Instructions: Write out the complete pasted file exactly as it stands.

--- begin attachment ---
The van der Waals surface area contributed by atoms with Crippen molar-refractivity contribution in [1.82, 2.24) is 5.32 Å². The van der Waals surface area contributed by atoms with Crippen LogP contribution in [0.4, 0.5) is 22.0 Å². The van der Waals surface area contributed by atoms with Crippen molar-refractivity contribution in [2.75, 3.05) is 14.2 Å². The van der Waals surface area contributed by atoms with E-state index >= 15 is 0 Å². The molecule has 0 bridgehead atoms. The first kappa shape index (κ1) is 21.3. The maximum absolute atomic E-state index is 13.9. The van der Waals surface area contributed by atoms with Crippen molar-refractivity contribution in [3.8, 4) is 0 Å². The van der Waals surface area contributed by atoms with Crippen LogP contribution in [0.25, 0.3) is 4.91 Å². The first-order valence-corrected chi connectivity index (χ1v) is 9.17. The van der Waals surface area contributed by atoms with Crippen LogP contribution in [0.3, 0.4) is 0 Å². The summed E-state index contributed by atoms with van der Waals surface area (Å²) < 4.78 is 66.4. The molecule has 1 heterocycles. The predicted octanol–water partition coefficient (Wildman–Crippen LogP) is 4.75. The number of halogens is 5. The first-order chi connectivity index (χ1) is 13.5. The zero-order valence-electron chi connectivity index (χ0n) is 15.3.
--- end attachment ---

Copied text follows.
The van der Waals surface area contributed by atoms with Crippen molar-refractivity contribution in [1.82, 2.24) is 5.32 Å². The van der Waals surface area contributed by atoms with Crippen LogP contribution in [0.4, 0.5) is 22.0 Å². The van der Waals surface area contributed by atoms with Crippen molar-refractivity contribution in [2.75, 3.05) is 14.2 Å². The van der Waals surface area contributed by atoms with E-state index >= 15 is 0 Å². The molecule has 0 bridgehead atoms. The first kappa shape index (κ1) is 21.3. The maximum absolute atomic E-state index is 13.9. The van der Waals surface area contributed by atoms with Crippen molar-refractivity contribution in [3.8, 4) is 0 Å². The van der Waals surface area contributed by atoms with Crippen LogP contribution in [0.25, 0.3) is 4.91 Å². The first-order valence-corrected chi connectivity index (χ1v) is 9.17. The van der Waals surface area contributed by atoms with Crippen LogP contribution in [0.3, 0.4) is 0 Å². The summed E-state index contributed by atoms with van der Waals surface area (Å²) < 4.78 is 66.4. The molecule has 1 heterocycles. The predicted octanol–water partition coefficient (Wildman–Crippen LogP) is 4.75. The number of halogens is 5. The first-order chi connectivity index (χ1) is 13.5. The zero-order valence-electron chi connectivity index (χ0n) is 15.3.